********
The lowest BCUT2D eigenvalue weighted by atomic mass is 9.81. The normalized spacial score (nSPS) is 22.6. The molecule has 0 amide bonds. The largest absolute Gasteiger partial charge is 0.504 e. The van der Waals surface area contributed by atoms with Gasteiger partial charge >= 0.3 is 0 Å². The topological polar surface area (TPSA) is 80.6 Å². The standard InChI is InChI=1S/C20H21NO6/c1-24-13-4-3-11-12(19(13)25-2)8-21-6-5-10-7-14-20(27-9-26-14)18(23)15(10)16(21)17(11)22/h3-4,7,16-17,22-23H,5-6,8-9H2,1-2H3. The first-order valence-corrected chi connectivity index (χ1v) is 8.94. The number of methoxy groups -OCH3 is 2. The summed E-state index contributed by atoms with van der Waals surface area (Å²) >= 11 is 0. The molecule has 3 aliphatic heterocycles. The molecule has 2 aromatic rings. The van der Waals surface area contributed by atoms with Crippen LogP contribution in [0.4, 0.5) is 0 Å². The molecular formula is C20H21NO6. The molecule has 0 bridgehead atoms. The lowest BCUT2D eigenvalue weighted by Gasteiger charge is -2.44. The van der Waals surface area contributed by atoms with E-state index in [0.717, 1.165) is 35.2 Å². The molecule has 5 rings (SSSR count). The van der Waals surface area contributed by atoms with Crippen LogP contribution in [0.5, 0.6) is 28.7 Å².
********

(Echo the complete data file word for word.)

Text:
The lowest BCUT2D eigenvalue weighted by atomic mass is 9.81. The normalized spacial score (nSPS) is 22.6. The molecule has 0 amide bonds. The largest absolute Gasteiger partial charge is 0.504 e. The van der Waals surface area contributed by atoms with Gasteiger partial charge >= 0.3 is 0 Å². The topological polar surface area (TPSA) is 80.6 Å². The standard InChI is InChI=1S/C20H21NO6/c1-24-13-4-3-11-12(19(13)25-2)8-21-6-5-10-7-14-20(27-9-26-14)18(23)15(10)16(21)17(11)22/h3-4,7,16-17,22-23H,5-6,8-9H2,1-2H3. The first-order valence-corrected chi connectivity index (χ1v) is 8.94. The number of methoxy groups -OCH3 is 2. The summed E-state index contributed by atoms with van der Waals surface area (Å²) >= 11 is 0. The molecule has 3 aliphatic heterocycles. The molecule has 2 aromatic rings. The van der Waals surface area contributed by atoms with Crippen LogP contribution in [0.4, 0.5) is 0 Å². The molecular formula is C20H21NO6. The molecule has 0 bridgehead atoms. The lowest BCUT2D eigenvalue weighted by Gasteiger charge is -2.44. The van der Waals surface area contributed by atoms with E-state index in [0.717, 1.165) is 35.2 Å². The molecule has 5 rings (SSSR count). The van der Waals surface area contributed by atoms with Crippen LogP contribution in [0.5, 0.6) is 28.7 Å².